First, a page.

Climate change is not uniform, the Post writes: “In the past century, the Earth has warmed 1 degree Celsius. But that’s just an average. Some parts of the globe - including the mountains of Romania and the steppes of Mongolia - have registered increases twice as large. It has taken decades or in some cases a century. But for huge swaths of the planet, climate change is a present-tense reality, not one looming ominously in the distant future.”

    This Eye-Opening story is worth reading here, and you can even use its interactive tools to figure out where your home is on the climate change continuum.

    Spoiler alert: “Rhode Island the fastest warming of the Lower 48 states,” and is “the first state in the Lower 48 whose average temperature rise has eclipsed 2 degrees Celsius.”
    KC's View:

    Published on: August 15, 2019

    The Associated Press this morning that Walmart’s second quarter results highlighted US e-commerce sales that were up 37 percent, driven by groceries, and same-store sales that were up 2.8 percent.

    According to the story, “Total revenues grew 1.8% to $130.38 billion from $128.03 billion a year ago, beating expectations for sales of $130.11 billion. In the U.S., net sales grew 2.9% to $85.20 billion from $82.82 billion a year ago.”

    Net income rose to $3.61 billion, compared with a net loss of $861 million during the same period a year ago.
    KC's View:

    Published on: August 15, 2019

    Earlier this week MNB took note of a Wine Searcher story about how Amazon is planning a new bricks-and-mortar store in San Francisco that will be dedicated specifically to liquor.

    Well, go figure … it already has one in Los Angeles that it has been operating under the radar for six months.

    Wine Searcher says that the store is located at 3334 N San Fernando Road - pretty much at the juncture of the Glendale and Golden State Freeways, just two miles east of Griffith Park ands about four miles north of Dodger Stadium - and is doing both bricks-and-mortar business as well as using the store as a base from which to make deliveries.
    KC's View:
    This story makes me wonder how many other low-profile experiments Amazon may be running out there that nobody knows about. Betcha it is a lot more than any of us would’ve guessed …

    Published on: August 15, 2019

    The Des Moines register reports that Hy-Vee is opening a new Fast & Fresh store - its third - that “aims to provide groceries, prepared foods, gas and convenience store items at a smaller scale than a typical Hy-Vee grocery store. However, the stores are bigger than a typical convenience store and offer grocery necessities like fresh foods and pre-made dishes that can be warmed up quickly at home.”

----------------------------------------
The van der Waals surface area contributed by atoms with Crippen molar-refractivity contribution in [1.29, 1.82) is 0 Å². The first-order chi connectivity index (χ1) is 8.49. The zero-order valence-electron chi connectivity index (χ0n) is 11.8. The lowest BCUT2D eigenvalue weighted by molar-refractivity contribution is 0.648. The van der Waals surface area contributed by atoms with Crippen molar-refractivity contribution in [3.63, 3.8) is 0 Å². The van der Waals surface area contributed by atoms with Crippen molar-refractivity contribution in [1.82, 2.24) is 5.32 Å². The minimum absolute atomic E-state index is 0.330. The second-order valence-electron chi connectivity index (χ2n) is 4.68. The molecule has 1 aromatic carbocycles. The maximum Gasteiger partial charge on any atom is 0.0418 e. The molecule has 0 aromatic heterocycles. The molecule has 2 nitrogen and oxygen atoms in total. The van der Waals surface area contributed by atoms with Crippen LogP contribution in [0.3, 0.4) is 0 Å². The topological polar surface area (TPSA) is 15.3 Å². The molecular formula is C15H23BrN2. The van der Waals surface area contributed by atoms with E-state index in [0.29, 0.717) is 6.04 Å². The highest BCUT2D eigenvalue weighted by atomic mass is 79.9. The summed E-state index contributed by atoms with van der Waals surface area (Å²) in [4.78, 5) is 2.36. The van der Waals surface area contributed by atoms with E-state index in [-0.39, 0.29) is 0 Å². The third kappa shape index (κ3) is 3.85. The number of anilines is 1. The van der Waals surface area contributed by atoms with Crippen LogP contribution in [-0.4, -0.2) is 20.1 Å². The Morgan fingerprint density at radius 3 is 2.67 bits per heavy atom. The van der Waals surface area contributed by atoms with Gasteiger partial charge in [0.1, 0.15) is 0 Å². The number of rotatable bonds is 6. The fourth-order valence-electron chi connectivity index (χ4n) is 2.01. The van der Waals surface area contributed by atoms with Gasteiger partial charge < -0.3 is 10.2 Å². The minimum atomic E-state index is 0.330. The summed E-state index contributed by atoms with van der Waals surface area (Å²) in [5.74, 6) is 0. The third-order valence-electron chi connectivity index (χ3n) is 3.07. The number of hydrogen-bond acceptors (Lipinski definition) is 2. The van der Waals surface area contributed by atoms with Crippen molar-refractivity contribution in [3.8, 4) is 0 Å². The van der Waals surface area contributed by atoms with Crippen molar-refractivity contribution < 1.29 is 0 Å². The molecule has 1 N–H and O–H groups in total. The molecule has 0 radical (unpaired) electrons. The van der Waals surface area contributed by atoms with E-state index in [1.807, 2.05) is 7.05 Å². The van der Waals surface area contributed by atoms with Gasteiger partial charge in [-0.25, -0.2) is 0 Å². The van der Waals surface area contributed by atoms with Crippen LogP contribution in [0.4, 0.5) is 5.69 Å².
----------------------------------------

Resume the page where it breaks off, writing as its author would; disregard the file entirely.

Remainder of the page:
The store, in northwest Des Moines, “will also offer a growler and crowler craft beer station, Hy-Vee Aisles Online pickup, sushi, an alcohol section and 16 gas pumps. It also includes a Starbucks coffee drive-thru.”

    At the same time, Hy-Vee is said to have received approvals from New Hope, Minnesota, officials for a new three-lane, drive-thru, online order, pickup kiosk at its store there, designed to serve customers who use Hy-Vee’s Aisles Online e-commerce service.
    KC's View:
    Smart on all counts. It is incredibly important to keep testing new ideas and pushing the envelope. Remember the line, “Always be closing,” from Glengarry Glen Ross? These days, it is Always be innovating.

    Published on: August 15, 2019

    The New York Times has a story about restaurant businesses that don’t actually have restaurants, but rather built entirely on delivery. While “many of the delivery-only operations are nascent,” the Times suggests, “their effect may be far-reaching, potentially accelerating people’s turn toward order-in food over restaurant visits and preparing home-cooked meals.”

    “Food delivery apps like Uber Eats, DoorDash and Grubhub are starting to reshape the $863 billion American restaurant industry,” the Times writes. “ As more people order food to eat at home, and as delivery becomes faster and more convenient, the apps are changing the very essence of what it means to operate a restaurant.